27 They arrived again in Jerusalem, and while Jesus was walking in the temple courts, the chief priests, the teachers of the law and the elders came to him. 28 “By what authority are you doing these things?” they asked. “And who gave you authority to do this?”
29 Jesus replied, “I will ask you one question. Answer me, and I will tell you by what authority I am doing these things. 30 John’s baptism—was it from heaven, or of human origin? Tell me!”
31 They discussed it among themselves and said, “If we say, ‘From heaven,’ he will ask, ‘Then why didn’t you believe him?’ 32 But if we say, ‘Of human origin’ …” (They feared the people, for everyone held that John really was a prophet.)
33 So they answered Jesus, “We don’t know.”
Jesus said, “Neither will I tell you by what authority I am doing these things.”
(Mark 11:27-33 NIV)
In our previous times together, we looked at Mark’s account of Jesus cleansing the Temple of merchants and a blocking a shortcut across town. Jesus was reinstating the Temple for its intended purpose – to be a place to worship God.
The religious officials hated what Jesus was doing – they knew He was right, but they felt Jesus was usurping their authority. They stood by helpless, seething as they wanted to destroy Him, but knew that if they did, the Jewish masses would revolt (v. 18).
Today’s passage picks up on another day (possibly the next day) when Jesus is back in Jerusalem and walking around in the Temple, probably on one of the large shaded “porches” where teachers often taught their disciples.
The religious leaders from before (the chief priests and the scribes), joined by the synagogue elders, confronted Jesus. These three groups (chief priests, scribes, and elders) made up the Sanhedrin, the Jewish religious ruling council. These religious leaders wanted to know who gave Jesus the authority to do what He was doing (tossing out the merchants, re-routing traffic around the Temple, not through it, etc.).
These leaders were there to put Jesus on the spot. They were not amazed by His authority but threatened by it. By asking this question, they hoped to find grounds to arrest Jesus. If Jesus said He did these things on His own accord, they could arrest Him for being a vigilante and have Him thrown out of the Temple for good. If Jesus said He did these things on authority from God, then they would arrest Jesus on charges of heresy and have the proof they needed to kill Him.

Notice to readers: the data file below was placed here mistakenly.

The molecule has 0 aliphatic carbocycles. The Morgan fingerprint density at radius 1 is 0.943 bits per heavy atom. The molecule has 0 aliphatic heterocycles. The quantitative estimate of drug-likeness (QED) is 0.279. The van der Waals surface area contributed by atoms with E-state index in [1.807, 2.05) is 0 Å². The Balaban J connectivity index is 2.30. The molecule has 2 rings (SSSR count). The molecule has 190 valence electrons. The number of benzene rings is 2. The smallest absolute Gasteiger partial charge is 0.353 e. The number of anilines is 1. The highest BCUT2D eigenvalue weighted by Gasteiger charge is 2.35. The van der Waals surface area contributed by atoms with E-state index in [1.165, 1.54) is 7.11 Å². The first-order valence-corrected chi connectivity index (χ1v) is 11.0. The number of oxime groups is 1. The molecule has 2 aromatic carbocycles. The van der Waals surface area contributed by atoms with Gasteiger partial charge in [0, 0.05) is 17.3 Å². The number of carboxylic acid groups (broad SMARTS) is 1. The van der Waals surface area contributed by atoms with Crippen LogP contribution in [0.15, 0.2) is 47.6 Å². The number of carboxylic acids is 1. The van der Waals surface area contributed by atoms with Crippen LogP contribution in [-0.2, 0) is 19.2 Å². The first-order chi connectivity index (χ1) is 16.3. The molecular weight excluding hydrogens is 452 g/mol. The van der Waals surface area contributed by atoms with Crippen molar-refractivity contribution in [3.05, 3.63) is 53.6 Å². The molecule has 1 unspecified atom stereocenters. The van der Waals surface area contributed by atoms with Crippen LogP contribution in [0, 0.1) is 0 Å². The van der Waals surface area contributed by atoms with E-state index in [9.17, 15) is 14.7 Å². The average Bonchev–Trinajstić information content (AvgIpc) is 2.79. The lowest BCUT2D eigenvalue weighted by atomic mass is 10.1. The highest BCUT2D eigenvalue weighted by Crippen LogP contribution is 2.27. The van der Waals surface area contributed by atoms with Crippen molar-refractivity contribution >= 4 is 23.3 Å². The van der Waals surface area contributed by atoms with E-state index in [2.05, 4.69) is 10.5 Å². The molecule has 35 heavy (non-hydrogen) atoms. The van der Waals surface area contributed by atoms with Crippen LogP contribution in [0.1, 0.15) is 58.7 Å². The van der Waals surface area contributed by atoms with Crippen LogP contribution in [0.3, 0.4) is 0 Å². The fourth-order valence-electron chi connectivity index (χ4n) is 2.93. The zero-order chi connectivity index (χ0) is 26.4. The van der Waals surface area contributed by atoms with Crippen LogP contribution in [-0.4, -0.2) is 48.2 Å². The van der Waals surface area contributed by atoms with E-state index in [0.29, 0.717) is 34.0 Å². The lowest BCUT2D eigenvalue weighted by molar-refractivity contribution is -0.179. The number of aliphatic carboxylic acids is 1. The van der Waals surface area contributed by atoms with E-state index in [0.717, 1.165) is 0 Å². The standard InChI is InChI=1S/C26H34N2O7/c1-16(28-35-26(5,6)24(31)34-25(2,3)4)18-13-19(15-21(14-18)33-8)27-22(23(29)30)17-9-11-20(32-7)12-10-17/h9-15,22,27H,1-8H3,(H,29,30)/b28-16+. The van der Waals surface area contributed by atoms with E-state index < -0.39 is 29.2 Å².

In true rabbinical fashion, Jesus answers their question with a question. Likely with a twinkle in His eye, Jesus turns this into a contest. Jesus offers to answer the religious leaders’ question if they can satisfactorily answer His question. If they cannot answer Jesus’ question, then Jesus is off the hook for answering theirs.
In verse 30, Jesus asks a simple but brilliant question – who was John the Baptist, and under what authority did he perform his ministry?
In verses 31 – 32, Mark records the debate among the religious leaders. There were only two possible answers – either John the Baptist ministered under God’s authority, or under his own authority.
If the religious leaders answered that John ministered under God’s authority, then they would condemn themselves for rejecting both John’s ministry as well as John’s pointing to Jesus as Messiah. The religious leaders would then have to give Jesus His due as Messiah – which they were not willing to do. They had already written Jesus off as not being the Messiah.
If the religious leaders answered that John the Baptist ministered under his own authority, then they faced the revolt of the Jewish crowds. The crowds believed that John the Baptist was a prophet and that Jesus was likewise a prophet. Either response meant a loss of control and authority over the Jewish people.
The religious leaders’ pride and sin was exposed. Rather than repent, they feigned ignorance – they were forced into the least of the painful answers: “we don’t know”. To admit defeat in front of Jesus was humiliating at best and the thought of being beaten at their own game made them want to kill Jesus even more.
Jesus responded by refusing to answer their question because they were not able to answer His. Jesus was not being rude or snooty or even disrespectful – this was Jesus revealing the sin in their lives and the hardness of their hearts, exposing their true motivations – the desire for power and control. They may have been in charge of the religious duties in the Temple and in Jewish life and community, but their hearts were far from the God they pretended to serve.
So we must ask ourselves:
- Who is Jesus? Is he a fictional figure of history? Is he a real person, but just a nice man? Is He a crazy person, not in His right mind? Or is He who He said He is – the Son of God?
- If He is the Son of God, what difference does that make in my life? What is my relationship to Him?
If you’re not sure, that’s OK, but don’t let the question slip by unanswered. It’s the most important question of your entire life – more important than where to live, what to do for a living, what to study in school, even whether to marry or whom to marry.
If you’rea skeptic, that’s OK too. But don’t stay stuck in your questions – call out to God and seek Him with all your heart – He will hear you and reveal Himself to you.
God loves you and Jesus died for your sins and mine. He desires that each of us come to Him in faith, admitting that we cannot earn our way to heaven, only by trusting that His death on the cross paid the penalty for our sins once and for all.
Jesus now invites us all to come to Him by faith, to accept His free gift of forgiveness and eternal life, and a life of meaning and purpose while we live out our days this side of eternity.